The Battalion. (College Station, Tex.) 1893-current, October 22, 1986, Image 2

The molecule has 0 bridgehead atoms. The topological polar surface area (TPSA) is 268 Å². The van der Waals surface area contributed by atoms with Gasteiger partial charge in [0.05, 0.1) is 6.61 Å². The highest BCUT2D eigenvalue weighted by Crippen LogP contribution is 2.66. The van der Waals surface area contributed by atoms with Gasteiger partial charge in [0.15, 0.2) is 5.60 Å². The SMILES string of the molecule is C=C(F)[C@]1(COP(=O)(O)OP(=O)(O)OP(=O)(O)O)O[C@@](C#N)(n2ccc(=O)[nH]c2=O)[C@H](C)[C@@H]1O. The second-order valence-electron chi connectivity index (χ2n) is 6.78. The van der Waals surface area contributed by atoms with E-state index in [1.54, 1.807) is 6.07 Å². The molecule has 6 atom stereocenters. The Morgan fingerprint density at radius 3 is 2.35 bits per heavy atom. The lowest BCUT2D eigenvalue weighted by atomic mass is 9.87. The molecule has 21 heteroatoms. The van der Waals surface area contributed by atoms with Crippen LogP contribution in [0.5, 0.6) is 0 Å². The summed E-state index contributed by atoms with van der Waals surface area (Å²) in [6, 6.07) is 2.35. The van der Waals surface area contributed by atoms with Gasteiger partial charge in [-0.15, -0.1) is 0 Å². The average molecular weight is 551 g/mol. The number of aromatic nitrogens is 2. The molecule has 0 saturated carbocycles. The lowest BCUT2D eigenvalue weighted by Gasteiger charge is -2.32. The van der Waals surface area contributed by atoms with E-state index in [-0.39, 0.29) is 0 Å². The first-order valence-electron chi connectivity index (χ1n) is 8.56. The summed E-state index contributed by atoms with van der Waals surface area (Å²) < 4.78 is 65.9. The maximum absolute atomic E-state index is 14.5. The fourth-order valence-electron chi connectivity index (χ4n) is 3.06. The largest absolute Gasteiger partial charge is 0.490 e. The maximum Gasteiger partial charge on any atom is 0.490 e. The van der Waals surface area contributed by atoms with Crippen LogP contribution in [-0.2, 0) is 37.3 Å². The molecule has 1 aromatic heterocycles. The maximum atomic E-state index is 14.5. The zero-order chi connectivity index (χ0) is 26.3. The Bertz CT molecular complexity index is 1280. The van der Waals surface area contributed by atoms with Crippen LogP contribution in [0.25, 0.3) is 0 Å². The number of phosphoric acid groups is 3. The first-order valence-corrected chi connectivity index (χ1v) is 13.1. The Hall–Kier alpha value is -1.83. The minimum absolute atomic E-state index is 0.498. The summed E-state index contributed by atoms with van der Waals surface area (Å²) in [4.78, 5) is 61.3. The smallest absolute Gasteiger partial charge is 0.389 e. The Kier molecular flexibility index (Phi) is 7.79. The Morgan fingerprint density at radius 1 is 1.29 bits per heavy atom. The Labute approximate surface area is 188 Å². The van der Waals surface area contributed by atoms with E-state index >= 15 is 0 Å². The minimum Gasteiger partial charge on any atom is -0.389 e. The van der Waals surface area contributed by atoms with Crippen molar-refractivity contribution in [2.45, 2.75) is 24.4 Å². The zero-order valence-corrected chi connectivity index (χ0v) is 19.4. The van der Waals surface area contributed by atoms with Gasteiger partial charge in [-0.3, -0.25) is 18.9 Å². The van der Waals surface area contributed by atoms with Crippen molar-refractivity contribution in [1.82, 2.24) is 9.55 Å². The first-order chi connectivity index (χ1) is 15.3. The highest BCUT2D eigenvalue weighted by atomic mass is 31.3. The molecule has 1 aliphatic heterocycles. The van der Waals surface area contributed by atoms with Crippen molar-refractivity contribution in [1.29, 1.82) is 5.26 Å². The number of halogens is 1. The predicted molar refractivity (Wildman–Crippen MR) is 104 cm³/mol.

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Page 2fThe Battalion/Wednesday, October 22, 1986 EBB Opinion EB 51 The Battalion (USPS 045 360) Member of Texas Press Association Southwest Journalism Conference The Battalion Editorial Board Cathie Anderson, Editor Kirsten Dietz, Managing Editor Loren Steffy, Opinion Page Editor Frank Smith, City Editor Sue Krenek, News Editor Ken Sury, Sports Editor Editorial Policy The Bnualion is a non-profit, self-supporting newspaper oper ated as a community service to Texas A&M and Bryan-College Sta tion. Opinions expressed in I'he Battalion are those of the editorial board or the author, and do not necessarily represent the opinions of Texas A&M administrators, faculty or the Board of Regents. 'The Battalion also serves as a laboratory newspaper for students in reporting, editing and photography classes within the Depart ment of Journalism. The Battalion is published Monday through Friday during Texas A&M regular semesters, except for holiday and examination periods. Mail subscriptions are $17.44 per semester, $34.62 per school year and $36.44 per full year. Advertising rates furnished on re quest. Our address: I'he Battalion, 216 Reed McDonald Building, Texas A&M University, College Station, TX 77843. Second class postage paid at College Station, TX 77843. POSTMASTER: Send address cnanges to The Battalion, 216 Reed McDonald, Texas A&M University, College Station TX 77843. Overdue resolution Tonight the Student Senate once again will consider a resolution calling for the divestment of Texas A&M funds from South Africa after tabling the measure Oct. 8. The resolution should be passed in hopes that it may encourage the Board of Regents to consider stu dent opinion on apartheid. The regents have ignored Student Against Apartheid’s requests to discuss divestment. The board’s claim that the divestment issue is up to the Legislature is a blatant attempt to shirk responsibility for investments by the Texas A&M University System. The Senate already has approved a “moral condemnation” of apartheid, but a stronger statement should be made. Aside from sim ply stating moral opposition to this repugnant form of government- supported racism, our student representatives should go on record as urging the regents to take action against apartheid. Given the regents’ previous concern for student opinion on the subject, the resolution probably will wind up in the trash can. But the Senate should do what it can within its power to show that A&M students do not support funding of human rights oppres sion. We can’t sow the seeds of social conscience in the regents’ minds, but the Senate resolution can make the students’ views clear and put the ball back in the board’s court. Mail Call Memories of youth EDITOR: While reading Cathie Anderson’s column (Friday’s Battalion), and for many a moment thereafter, I found myself returning to my likewise long-lost days of youth. We all can learn valuable lessons about today by reliving the - d isant and not-so-pleasant memories. What made Anderson’s piece so realistic for me was the manner in which she included sibling dialogue. Virtually all I had to do was insert other names and the story was almost the same. What is especially nice about my own par ticular situation is the way we four “kids” have gfown to be such close friends in spite of numerous tooth-and-nail, fight-to-the-death conflicts. I am similar to Anderson in that my upbringing was rural. Being from the Lubbock area I remember cotton fields, biting winter winds, the alterna tely despised and anticipated dust storms, livestock shows, street dances dur ing Homecoming, (one of) the best July Fourth celebrations and excursions to the serenity of neighboring mountain states — it is all there and neatly packaged for instant recall. Thanks, Anderson, for helping me to forget (for five minutes anyway) about University-scale population density and educational stress and remem ber lost youth that might not be so lost after all. Bradley T. Bowen ’85 Letters to the editor should not exceed 300 words in length. The editorial staff reserves the right to edit letters for style and length, but will make every effort to maintain the author’s intent. Each letter must be signed and must include the classification, address and telephone number of the writer. iLSBEE (. Dillard is a "liege pr< Claus al eking at oss a ‘‘t,’ jjigher you’ ut whom yo And when It's not a tr nvolved. Lndwritir kill that requ uid memor ying glass. ‘Everythin) V es is locket |ch comes riting,” Dilh ften makes 1 at partiet child al on. “But it’s sti oitentime! .Willing to llard beg ster graj Wanted: American pilots Corr for Central American flights J§4n artich ofjThe Bate, tt inform M Ocear Eugene Hasen- fus has been charged by the Marxist Sanda- nista government with the crime of terrorism and vio lating public or der. This was done at a formal hearing before “a revolutionary trib unal.” One would was on, but also many others like it. This provided opponents the opportunity to question the involvement of the Reagan administration’s present support of Ni caraguan rebels. Mark Ude think the Nicaraguans could do better than that. Perhaps the tribunal decided the terrorism charge would milk more publicity and induce a more severe pun ishment than a charge of gun smuggling or illegal entry. Set up three years ago, this court is made up of a lawyer and two lay people, who are usually politically active in the Sandinista regime. Their main job is to prosecute those accused of counter-rev olutionary activities, whatever they may be. There were many suspicous questions left unanswered. First off, CIA Director William Casey denied any knowledge of the doomed flight’s operations to Con gress. And even more intriguing, Ha- senfus was a former employee of a CIA- owned company during the Vietnam conflict, and the former chief pilot of that airline approached him a few months ago and asked him to work for another airline that was owned by a firm previously owned by the CIA. The pre vious head of this former CIA-owned airline was a former CIA director, and the current head is a lawyer who did le gal work for the airline when it was un der CIA ownership. parison between these free-lance orga nizations and other groups such asikt Abrah am Lincoln Brigade. Worse jn he claims the U.S. government has no control over such volunteer forces. Bot, that reallv got the survivingmembersof the brigade fired up! They wentoverto Spain in 1938 “to light against fasosc and foi freedom." Reagan also seen! oblivious to the fact that the brigade*!! defending the leftists, instead of fijh ing them like the Contras in Nicarap Unfortunately, we may never to the exact circumstances of the Hasenfe incident because of the political am sphere. The Sandinistas are paradmt Hasenfus before the internationalpress. but no one has been permitted to tall io| him privately, not even his “defeiw lawyer. jThe OD1 pies from be at ivater d< 16,000 meter tersas was r< I It was i funds from Foundation the new OIJ ally the mot System fund ■jklso, the ship sails wit sioi al techi and a ship a incorrectly s ut 50 A sail on he Bate, tors. It’s as clear as day. In other words, they can avoid the di rect due process and get on with stringing up political targets. Hasenfus, after bailing out of the C- 123 that was inconveniently shot down by the Sandinistas, had no reservations about claiming that the CIA was fund ing not only the shortened flight that he The CIA definitely is running the show. President Reagan doesn’t know what he’s talking about when he sug gests that perhaps free-lance groups are in action. Everybody knows that once a person is associated with the CIA, one is on the payroll, under the authority of and responsible to the CIA, no matter what. The U.S. government is nottheonl) participant in the Central Americ struggle. As long as the SandinisiM main in power, the rebels will needs® plies. So, kiddies, if you’re interestedinad- venture, just pick up the latest issue of Soldier of Fortune or maybeevenabad issue of some survivalist magazine,Xoi that the CIA is going to take the raploi arms shipments in Central Amerce there might be some job openings! South-of-t he-Border airlines. President Reagan even goes as far to suggest that maybe there is a slight com- Mark Ude is a senior geography mff and a columnist for The Battalion. A&M shouldn’t fund South African atrocities EDITOR'S NOTE: This is the first in a two-part series on divestment of Texas A&M’s funds from South Africa. As an African historian it - — is my profession to dissemi- Larry nate knowledge about. Af- Yorak rica. It is particularly impor- tant that information on South Africa be made available because there are many instant “experts” on the country who have been spreading inaccurate or misleading informa tion in an effort to make Americans fear what an apartheid-free, democratic South Africa might look like. Racially discriminatory laws have been a funda mental part of life for the black majority in South Africa since that nation obtained its independence ' from Great Britain in 1910. But it was only with the national election of 1948 (in which only whites could take part) that the all-encompassing system of white supremacy called apartheid (literally, “se parateness”) came into existence. Apartheid is not just segregation, such as existed in the American South for many decades after the Civil War, but a system of total political, economic and .social domination by the white minority over the “non-white” majority. It is a system of laws written only by whites that designates 87 percent of South African territory for whites only — whites const itute about 15 percent of the total population — and leaves the remaining 13 percent for blacks, who constitute 72 percent of the total population of some 31 million people (1985 est). The idea is to deny blacks any basis for political participation in government by “de-nationalizing” them, denying them the possibility of citizenship in South Africa by creating artificial, supposedly in dependent “tribal homelands” in which all blacks are expected to become citizens. To reach the theoretical goal of total territorial separation, the South African government has re moved forcibly since 1960 some 3.5 million black men, women ahd children from whites-only land (where they are said to constitute “black spots”) to the black “homelands,” where there is little or no work and the land is invariably barren. These “ho melands” have aptly been described as dumping grounds. To repress any black resis tance to this plan the govern ment of South Africa has en acted since 1948 a series of draconian police-state mea sures. Among other things these policies have led to the killing of more than 2,000 blacks since September 1984 (when the current cycle of black defiance began). Some 13,000 people, many of them children, have been arrested and detained without any form of due process of law or even access by family. It is well-established that the South African government systematically tortures its de tainees. Under current legislation, anyone who publicly speaks in favor of the abolition of apartheid, or simply states that blacks and whites should be equal before the law, is lia ble to arrest and conviction as a “communist” or “subversi ve.” It is against the law for anyone, white or black to ad vocate the application of in ternational economic sanctions against the South African regime. For South African blacks, the land of their birth has become a horrendous nightmare of political repression, denial of the most elemental human rights, and, all too frequently, death. During the 1950s all the non-violent efforts of black political parties to protest the imposition of apartheid met with government-sponsored vio lence: dogs, night-sticks and bullets. In 1960, following the po lice killing of 69 unarmed blacks in Sharpeville — many shot in the back as they fled the scene —the government outlawed the major black op position parties, including the African National Con gress (founded in 1912), whose current head, Nelson Mandela, remains in prison nearly 25 years after his con viction for seeking the end of apartheid. Most Americans, of course, find this system re pugnant. The question is what to do. First, what have Americans done, particularly in the years since 1948? While most Americans re mained unconcerned or un aware about South Africa, many American businessmen saw fit to place substantial in vestments in South Africa during the period that apart heid was being constructed. American businesses flocked to the country to take advantage of the higher-than-average returns on investment afforded by a system that kept black wages at a level one-fourth to one-twentieth of those paid to whites. Some 350 U.S. companies operate currentlii South Africa. T he most recent accounting pte U.S. direct and indirect investment at lObillioMi which the overwhelming bulk came since 1948 American investment has been in indusiiifl strategically important to the South Africanf ernment: computers, oil, automotive vehicles.^ surprisingly, many South African blacks seellittf' feet of foreign investment as serving to strenpk the apartheid regime. Since at least 1959 wi leaders have called for the imposition ofeconoi sanctions against South Africa as the only non* lent means that outsiders have to helpbringate the abolition of apartheid. Comprehensive,efe live sanctions will help to reduce the amount bloodshed in the inevitable process of dismanfc apartheid. Finally Congress has come to see the logics these arguments, recently voting tooverrideP$ dent Reagan’s veto of a sanctions bill. The figlii 11 override in the Senate was led by Sen. Richard!* gar, R-Ind. His action demonstrates that non* lent economic action against South AfricaiswH 1 partisan issue. Why would a conservative like Lugar talced* politically dangerous step of breaking witli® head of his party and lead so many of his felD' Republicans in voting for sanctions? Becaused* South African government has left no otherato native. It is in America’s own interest to 11$ sanctions, to do what we can to express our(B? proval and to raise the cost to white South Aft* 1 of maintaining its abhorrent system of racialdo®' nation. This then is one of the principal reasons fort versities like Texas A&M to divest themself their investments in South Africa. Some 120® leges and universities already have undertaken! 11 or partial divestment of securities in con# that continue to do business in South* time for A&M to join them. Larry Yarak is an assistant professor of histoP l Fr foi AF ac